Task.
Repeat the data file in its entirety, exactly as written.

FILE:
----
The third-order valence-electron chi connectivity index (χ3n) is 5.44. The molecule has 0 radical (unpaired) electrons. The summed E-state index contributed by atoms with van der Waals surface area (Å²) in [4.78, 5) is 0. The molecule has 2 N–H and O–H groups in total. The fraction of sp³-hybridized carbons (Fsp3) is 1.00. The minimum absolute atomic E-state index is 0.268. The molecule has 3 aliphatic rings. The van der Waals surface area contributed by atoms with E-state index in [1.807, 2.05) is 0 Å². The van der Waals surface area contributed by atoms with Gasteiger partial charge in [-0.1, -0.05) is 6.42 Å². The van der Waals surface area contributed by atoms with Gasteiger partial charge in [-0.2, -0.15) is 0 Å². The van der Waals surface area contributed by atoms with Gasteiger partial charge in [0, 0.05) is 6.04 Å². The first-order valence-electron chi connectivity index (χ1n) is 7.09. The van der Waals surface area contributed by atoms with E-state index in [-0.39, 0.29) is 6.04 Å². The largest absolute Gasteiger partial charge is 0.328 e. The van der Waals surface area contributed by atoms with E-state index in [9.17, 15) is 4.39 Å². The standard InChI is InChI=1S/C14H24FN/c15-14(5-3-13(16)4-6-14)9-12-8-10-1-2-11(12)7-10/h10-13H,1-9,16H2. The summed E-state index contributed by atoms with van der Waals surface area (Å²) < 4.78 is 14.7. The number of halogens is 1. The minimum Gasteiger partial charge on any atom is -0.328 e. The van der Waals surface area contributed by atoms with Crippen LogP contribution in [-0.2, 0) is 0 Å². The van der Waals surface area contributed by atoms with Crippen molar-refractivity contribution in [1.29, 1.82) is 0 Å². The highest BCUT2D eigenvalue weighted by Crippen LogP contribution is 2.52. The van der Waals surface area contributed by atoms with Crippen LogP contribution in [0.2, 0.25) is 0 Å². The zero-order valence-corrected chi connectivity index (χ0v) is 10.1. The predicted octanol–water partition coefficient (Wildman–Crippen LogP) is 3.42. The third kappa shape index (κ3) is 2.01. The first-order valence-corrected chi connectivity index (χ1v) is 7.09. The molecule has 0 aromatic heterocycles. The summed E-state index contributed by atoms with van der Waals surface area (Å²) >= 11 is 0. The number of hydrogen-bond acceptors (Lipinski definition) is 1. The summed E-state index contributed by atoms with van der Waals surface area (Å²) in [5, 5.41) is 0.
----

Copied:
The third-order valence-electron chi connectivity index (χ3n) is 5.44. The molecule has 0 radical (unpaired) electrons. The summed E-state index contributed by atoms with van der Waals surface area (Å²) in [4.78, 5) is 0. The molecule has 2 N–H and O–H groups in total. The fraction of sp³-hybridized carbons (Fsp3) is 1.00. The minimum absolute atomic E-state index is 0.268. The molecule has 3 aliphatic rings. The van der Waals surface area contributed by atoms with E-state index in [1.807, 2.05) is 0 Å². The van der Waals surface area contributed by atoms with Gasteiger partial charge in [-0.1, -0.05) is 6.42 Å². The van der Waals surface area contributed by atoms with Gasteiger partial charge in [-0.2, -0.15) is 0 Å². The van der Waals surface area contributed by atoms with Gasteiger partial charge in [0, 0.05) is 6.04 Å². The first-order valence-electron chi connectivity index (χ1n) is 7.09. The van der Waals surface area contributed by atoms with E-state index in [-0.39, 0.29) is 6.04 Å². The largest absolute Gasteiger partial charge is 0.328 e. The van der Waals surface area contributed by atoms with E-state index in [9.17, 15) is 4.39 Å². The standard InChI is InChI=1S/C14H24FN/c15-14(5-3-13(16)4-6-14)9-12-8-10-1-2-11(12)7-10/h10-13H,1-9,16H2. The summed E-state index contributed by atoms with van der Waals surface area (Å²) < 4.78 is 14.7. The number of halogens is 1. The minimum Gasteiger partial charge on any atom is -0.328 e. The van der Waals surface area contributed by atoms with Crippen LogP contribution in [-0.2, 0) is 0 Å². The van der Waals surface area contributed by atoms with Crippen molar-refractivity contribution in [1.29, 1.82) is 0 Å². The highest BCUT2D eigenvalue weighted by Crippen LogP contribution is 2.52. The van der Waals surface area contributed by atoms with Crippen LogP contribution in [0.2, 0.25) is 0 Å². The zero-order valence-corrected chi connectivity index (χ0v) is 10.1. The predicted octanol–water partition coefficient (Wildman–Crippen LogP) is 3.42. The third kappa shape index (κ3) is 2.01. The first-order valence-corrected chi connectivity index (χ1v) is 7.09. The molecule has 0 aromatic heterocycles. The summed E-state index contributed by atoms with van der Waals surface area (Å²) >= 11 is 0. The number of hydrogen-bond acceptors (Lipinski definition) is 1. The summed E-state index contributed by atoms with van der Waals surface area (Å²) in [5, 5.41) is 0.